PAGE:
Development experienced on previously reported claims remaining open at year end
 
Development associated with changes in bulk case loss reserve line of business distribution
 
Development associated with the change in bulk case loss reserve accident year allocation factors
 
Total development on previously reported claims
Personal auto liability
 
$
(1,184
)
 
$
(3,648
)
 
$
234

 
$
29

 
$
(4,569
)
Commercial auto liability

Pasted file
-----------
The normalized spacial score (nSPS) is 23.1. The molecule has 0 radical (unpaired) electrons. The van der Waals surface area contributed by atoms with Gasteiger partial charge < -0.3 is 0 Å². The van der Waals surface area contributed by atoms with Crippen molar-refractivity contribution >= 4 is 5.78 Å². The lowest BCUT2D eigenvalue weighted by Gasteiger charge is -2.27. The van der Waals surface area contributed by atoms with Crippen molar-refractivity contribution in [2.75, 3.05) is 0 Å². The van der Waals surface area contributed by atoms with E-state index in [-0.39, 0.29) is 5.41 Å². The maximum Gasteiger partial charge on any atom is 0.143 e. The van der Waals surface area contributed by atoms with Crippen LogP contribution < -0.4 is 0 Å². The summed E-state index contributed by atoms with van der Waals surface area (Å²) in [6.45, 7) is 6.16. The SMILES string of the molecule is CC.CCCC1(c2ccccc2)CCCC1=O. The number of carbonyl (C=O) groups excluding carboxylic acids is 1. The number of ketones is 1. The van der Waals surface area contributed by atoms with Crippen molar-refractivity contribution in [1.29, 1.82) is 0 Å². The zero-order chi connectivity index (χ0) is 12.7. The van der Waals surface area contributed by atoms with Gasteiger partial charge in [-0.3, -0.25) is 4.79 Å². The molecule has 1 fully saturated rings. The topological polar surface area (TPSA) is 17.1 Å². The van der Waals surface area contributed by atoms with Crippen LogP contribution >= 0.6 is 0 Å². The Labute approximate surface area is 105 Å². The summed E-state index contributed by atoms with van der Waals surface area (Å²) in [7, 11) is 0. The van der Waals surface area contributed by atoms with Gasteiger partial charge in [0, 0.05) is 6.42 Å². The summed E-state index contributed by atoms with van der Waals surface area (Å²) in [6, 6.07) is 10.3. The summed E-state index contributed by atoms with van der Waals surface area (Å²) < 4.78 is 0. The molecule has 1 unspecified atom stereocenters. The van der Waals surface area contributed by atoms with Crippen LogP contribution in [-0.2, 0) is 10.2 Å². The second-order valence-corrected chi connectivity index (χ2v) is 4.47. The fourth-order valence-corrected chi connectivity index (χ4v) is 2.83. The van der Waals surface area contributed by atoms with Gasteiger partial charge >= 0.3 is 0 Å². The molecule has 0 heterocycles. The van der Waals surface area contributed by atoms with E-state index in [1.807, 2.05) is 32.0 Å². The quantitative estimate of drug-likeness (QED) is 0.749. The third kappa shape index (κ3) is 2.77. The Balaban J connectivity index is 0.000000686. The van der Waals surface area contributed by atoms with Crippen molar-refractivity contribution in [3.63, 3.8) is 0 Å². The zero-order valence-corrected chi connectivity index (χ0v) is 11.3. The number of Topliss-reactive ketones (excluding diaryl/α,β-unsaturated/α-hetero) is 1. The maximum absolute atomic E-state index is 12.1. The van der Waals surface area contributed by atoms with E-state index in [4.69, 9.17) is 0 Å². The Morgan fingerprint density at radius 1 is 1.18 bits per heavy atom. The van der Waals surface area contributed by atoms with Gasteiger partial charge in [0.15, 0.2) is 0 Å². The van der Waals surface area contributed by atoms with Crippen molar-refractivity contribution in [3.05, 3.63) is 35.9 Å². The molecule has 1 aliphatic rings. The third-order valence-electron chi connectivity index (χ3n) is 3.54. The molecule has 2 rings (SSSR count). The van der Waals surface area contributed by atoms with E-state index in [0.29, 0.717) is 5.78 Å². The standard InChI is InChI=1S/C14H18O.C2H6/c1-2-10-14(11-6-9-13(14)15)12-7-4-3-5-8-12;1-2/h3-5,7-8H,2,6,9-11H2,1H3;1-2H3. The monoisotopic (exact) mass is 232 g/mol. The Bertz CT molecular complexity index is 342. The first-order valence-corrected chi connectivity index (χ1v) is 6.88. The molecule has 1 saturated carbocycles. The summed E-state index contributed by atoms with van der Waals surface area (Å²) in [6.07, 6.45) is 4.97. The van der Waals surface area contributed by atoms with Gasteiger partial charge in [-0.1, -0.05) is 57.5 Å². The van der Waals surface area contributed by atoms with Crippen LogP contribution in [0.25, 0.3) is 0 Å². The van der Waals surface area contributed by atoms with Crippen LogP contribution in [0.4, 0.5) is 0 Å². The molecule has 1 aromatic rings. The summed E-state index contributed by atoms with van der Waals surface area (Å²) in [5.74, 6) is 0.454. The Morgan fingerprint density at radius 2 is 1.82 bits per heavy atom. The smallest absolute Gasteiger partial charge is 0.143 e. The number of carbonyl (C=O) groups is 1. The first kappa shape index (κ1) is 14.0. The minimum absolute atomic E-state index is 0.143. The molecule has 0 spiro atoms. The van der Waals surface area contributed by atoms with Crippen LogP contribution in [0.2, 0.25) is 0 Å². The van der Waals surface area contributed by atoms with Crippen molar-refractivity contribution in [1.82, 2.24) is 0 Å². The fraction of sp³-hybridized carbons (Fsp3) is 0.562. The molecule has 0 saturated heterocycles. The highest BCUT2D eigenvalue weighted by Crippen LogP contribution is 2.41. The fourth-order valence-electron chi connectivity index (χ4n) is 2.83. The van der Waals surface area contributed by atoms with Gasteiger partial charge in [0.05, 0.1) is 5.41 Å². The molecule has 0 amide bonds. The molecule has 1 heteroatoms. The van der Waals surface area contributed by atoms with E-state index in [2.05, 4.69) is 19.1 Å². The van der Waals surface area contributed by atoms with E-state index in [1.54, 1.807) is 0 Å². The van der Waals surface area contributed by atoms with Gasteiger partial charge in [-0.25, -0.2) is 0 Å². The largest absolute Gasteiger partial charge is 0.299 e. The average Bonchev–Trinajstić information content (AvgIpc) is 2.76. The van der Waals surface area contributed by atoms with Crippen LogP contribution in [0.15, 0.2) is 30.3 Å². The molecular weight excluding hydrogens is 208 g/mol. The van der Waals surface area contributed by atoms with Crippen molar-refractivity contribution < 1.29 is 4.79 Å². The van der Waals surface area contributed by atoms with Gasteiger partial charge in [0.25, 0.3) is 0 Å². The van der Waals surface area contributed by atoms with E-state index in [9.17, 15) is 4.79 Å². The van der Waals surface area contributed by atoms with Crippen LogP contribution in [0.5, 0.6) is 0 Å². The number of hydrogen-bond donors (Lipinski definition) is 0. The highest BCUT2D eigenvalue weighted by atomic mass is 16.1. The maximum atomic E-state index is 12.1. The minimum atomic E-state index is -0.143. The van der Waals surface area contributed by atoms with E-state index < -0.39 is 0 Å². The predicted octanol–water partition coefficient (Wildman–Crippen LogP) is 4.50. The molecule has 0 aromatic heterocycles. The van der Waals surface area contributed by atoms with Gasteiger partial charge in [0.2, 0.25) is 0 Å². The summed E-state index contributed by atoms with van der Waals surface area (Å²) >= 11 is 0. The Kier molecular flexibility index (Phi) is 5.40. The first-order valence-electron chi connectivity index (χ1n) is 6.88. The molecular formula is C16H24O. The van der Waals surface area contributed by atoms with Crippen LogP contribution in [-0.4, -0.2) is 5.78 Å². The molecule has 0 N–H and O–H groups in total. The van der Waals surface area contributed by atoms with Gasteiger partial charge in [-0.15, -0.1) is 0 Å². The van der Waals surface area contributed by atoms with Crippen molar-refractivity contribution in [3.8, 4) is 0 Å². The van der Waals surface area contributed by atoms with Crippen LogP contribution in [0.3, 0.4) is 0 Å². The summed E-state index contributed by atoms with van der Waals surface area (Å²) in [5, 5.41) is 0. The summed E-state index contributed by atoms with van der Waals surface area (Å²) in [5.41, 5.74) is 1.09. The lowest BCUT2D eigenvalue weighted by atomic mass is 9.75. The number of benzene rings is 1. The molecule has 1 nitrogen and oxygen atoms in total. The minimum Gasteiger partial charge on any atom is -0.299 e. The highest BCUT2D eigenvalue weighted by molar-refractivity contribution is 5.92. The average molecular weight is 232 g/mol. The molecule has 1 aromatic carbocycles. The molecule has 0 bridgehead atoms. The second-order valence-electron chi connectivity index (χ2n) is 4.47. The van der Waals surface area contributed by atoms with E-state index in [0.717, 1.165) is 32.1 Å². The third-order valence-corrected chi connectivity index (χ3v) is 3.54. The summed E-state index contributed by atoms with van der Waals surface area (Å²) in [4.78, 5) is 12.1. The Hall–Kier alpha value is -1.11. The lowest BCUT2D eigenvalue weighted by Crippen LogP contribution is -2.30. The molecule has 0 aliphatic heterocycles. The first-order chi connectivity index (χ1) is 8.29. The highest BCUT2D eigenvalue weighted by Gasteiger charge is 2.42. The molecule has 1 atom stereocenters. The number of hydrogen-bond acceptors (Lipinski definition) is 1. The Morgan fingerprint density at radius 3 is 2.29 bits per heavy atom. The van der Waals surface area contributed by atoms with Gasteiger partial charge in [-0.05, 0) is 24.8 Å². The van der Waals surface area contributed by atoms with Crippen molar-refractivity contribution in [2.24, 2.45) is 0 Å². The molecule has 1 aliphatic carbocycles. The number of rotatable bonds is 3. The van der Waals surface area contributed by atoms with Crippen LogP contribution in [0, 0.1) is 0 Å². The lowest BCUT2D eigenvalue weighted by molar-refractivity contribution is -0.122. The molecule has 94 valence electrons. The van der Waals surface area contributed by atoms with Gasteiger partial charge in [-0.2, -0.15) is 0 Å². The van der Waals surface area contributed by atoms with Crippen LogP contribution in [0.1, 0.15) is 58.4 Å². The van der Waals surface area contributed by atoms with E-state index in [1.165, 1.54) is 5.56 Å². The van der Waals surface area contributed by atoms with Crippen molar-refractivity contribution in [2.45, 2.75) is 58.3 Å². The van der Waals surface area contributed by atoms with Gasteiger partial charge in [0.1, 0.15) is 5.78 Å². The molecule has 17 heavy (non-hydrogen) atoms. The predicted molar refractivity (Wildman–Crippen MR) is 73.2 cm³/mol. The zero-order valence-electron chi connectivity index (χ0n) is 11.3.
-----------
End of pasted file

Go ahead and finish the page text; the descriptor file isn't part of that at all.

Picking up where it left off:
(2,000
)
 
11,415

 
(3,583
)
 

 
5,832

Auto physical damage
 
(1,145
)
 
(91
)
 
(45
)
 
1

 
(1,280
)
Workers' compensation
 
(15,116
)
 
12,051

 
(997
)
 

 
(4,062
)
Other liability
 
(8,462
)
 
8,029

 
(210
)
 

 
(643
)
Commercial property
 
(5,096
)
 
1,422

 
2,669

 
330

 
(675
)
Homeowners
 
(1,105
)
 
192

 
604

 
72

 
(237
)
Bonds
 
(40
)
 
(221
)
 
(5
)
 

 
(266
)
 
 
 
 
 
 
 
 
 
 
 
Total
 
$
(34,148
)
 
$
29,149

 
$
(1,333
)
 
$
432

 
$
(5,900
)